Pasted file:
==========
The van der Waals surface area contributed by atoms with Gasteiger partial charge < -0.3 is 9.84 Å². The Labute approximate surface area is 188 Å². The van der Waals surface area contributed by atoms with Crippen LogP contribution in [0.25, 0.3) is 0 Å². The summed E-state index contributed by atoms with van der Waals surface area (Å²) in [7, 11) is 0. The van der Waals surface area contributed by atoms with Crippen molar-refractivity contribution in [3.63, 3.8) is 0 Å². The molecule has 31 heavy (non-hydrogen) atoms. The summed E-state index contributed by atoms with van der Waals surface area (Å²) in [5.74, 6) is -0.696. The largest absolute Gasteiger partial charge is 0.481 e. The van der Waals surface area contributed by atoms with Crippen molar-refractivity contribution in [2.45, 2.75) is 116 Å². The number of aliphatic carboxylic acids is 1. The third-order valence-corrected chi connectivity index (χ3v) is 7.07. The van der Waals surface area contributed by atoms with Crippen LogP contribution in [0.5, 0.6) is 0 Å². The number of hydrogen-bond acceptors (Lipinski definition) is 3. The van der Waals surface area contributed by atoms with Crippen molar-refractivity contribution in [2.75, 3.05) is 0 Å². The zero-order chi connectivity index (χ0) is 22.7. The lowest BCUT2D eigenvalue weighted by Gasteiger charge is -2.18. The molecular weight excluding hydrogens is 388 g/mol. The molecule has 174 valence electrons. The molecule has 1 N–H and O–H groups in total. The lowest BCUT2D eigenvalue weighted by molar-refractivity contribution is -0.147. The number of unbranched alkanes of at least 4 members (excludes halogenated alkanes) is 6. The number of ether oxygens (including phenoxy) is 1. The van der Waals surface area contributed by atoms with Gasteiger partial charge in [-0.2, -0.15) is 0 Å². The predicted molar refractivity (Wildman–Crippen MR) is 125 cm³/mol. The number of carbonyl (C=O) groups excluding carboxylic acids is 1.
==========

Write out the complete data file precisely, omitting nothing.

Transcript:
The van der Waals surface area contributed by atoms with Gasteiger partial charge < -0.3 is 9.84 Å². The Labute approximate surface area is 188 Å². The van der Waals surface area contributed by atoms with Crippen LogP contribution in [0.25, 0.3) is 0 Å². The summed E-state index contributed by atoms with van der Waals surface area (Å²) in [7, 11) is 0. The van der Waals surface area contributed by atoms with Crippen molar-refractivity contribution in [3.63, 3.8) is 0 Å². The molecule has 31 heavy (non-hydrogen) atoms. The summed E-state index contributed by atoms with van der Waals surface area (Å²) in [5.74, 6) is -0.696. The largest absolute Gasteiger partial charge is 0.481 e. The van der Waals surface area contributed by atoms with Crippen molar-refractivity contribution in [2.45, 2.75) is 116 Å². The number of aliphatic carboxylic acids is 1. The third-order valence-corrected chi connectivity index (χ3v) is 7.07. The van der Waals surface area contributed by atoms with Crippen LogP contribution in [0.5, 0.6) is 0 Å². The number of hydrogen-bond acceptors (Lipinski definition) is 3. The van der Waals surface area contributed by atoms with Crippen molar-refractivity contribution in [2.75, 3.05) is 0 Å². The zero-order chi connectivity index (χ0) is 22.7. The lowest BCUT2D eigenvalue weighted by Gasteiger charge is -2.18. The molecular weight excluding hydrogens is 388 g/mol. The molecule has 174 valence electrons. The molecule has 1 N–H and O–H groups in total. The lowest BCUT2D eigenvalue weighted by molar-refractivity contribution is -0.147. The number of unbranched alkanes of at least 4 members (excludes halogenated alkanes) is 6. The number of ether oxygens (including phenoxy) is 1. The van der Waals surface area contributed by atoms with Gasteiger partial charge in [-0.2, -0.15) is 0 Å². The predicted molar refractivity (Wildman–Crippen MR) is 125 cm³/mol. The number of carbonyl (C=O) groups excluding carboxylic acids is 1.